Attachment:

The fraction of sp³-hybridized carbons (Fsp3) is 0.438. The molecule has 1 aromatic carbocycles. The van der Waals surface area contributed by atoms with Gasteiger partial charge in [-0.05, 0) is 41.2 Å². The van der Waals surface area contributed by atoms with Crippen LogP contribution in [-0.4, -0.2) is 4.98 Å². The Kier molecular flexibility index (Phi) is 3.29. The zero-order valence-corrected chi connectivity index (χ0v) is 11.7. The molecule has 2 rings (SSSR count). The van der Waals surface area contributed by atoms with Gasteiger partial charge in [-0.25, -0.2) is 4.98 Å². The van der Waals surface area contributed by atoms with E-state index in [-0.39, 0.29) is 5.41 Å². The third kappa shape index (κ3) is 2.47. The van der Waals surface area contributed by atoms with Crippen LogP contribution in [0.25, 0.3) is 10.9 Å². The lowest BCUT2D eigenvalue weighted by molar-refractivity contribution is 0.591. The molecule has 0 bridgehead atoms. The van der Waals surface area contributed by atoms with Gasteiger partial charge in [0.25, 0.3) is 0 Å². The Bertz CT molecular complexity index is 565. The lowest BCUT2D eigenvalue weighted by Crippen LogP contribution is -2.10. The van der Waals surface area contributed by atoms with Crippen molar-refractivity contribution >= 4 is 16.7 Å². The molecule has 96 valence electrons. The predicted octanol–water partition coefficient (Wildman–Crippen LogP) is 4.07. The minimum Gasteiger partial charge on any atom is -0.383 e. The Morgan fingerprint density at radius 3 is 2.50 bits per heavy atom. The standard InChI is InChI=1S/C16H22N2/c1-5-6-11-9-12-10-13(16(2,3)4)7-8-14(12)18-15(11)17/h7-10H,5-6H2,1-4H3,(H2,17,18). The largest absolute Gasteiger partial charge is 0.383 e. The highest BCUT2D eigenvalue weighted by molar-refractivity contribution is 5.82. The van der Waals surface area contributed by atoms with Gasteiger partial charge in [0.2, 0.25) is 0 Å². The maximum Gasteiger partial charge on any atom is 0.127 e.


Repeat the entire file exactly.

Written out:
The fraction of sp³-hybridized carbons (Fsp3) is 0.438. The molecule has 1 aromatic carbocycles. The van der Waals surface area contributed by atoms with Gasteiger partial charge in [-0.05, 0) is 41.2 Å². The van der Waals surface area contributed by atoms with Crippen LogP contribution in [-0.4, -0.2) is 4.98 Å². The Kier molecular flexibility index (Phi) is 3.29. The zero-order valence-corrected chi connectivity index (χ0v) is 11.7. The molecule has 2 rings (SSSR count). The van der Waals surface area contributed by atoms with Gasteiger partial charge in [-0.25, -0.2) is 4.98 Å². The van der Waals surface area contributed by atoms with E-state index in [-0.39, 0.29) is 5.41 Å². The third kappa shape index (κ3) is 2.47. The van der Waals surface area contributed by atoms with Crippen LogP contribution in [0.25, 0.3) is 10.9 Å². The lowest BCUT2D eigenvalue weighted by molar-refractivity contribution is 0.591. The molecule has 0 bridgehead atoms. The van der Waals surface area contributed by atoms with Gasteiger partial charge in [0.25, 0.3) is 0 Å². The Bertz CT molecular complexity index is 565. The lowest BCUT2D eigenvalue weighted by Crippen LogP contribution is -2.10. The van der Waals surface area contributed by atoms with Crippen molar-refractivity contribution >= 4 is 16.7 Å². The molecule has 96 valence electrons. The predicted octanol–water partition coefficient (Wildman–Crippen LogP) is 4.07. The minimum Gasteiger partial charge on any atom is -0.383 e. The Morgan fingerprint density at radius 3 is 2.50 bits per heavy atom. The standard InChI is InChI=1S/C16H22N2/c1-5-6-11-9-12-10-13(16(2,3)4)7-8-14(12)18-15(11)17/h7-10H,5-6H2,1-4H3,(H2,17,18). The largest absolute Gasteiger partial charge is 0.383 e. The highest BCUT2D eigenvalue weighted by molar-refractivity contribution is 5.82. The van der Waals surface area contributed by atoms with Gasteiger partial charge in [0.2, 0.25) is 0 Å². The maximum Gasteiger partial charge on any atom is 0.127 e.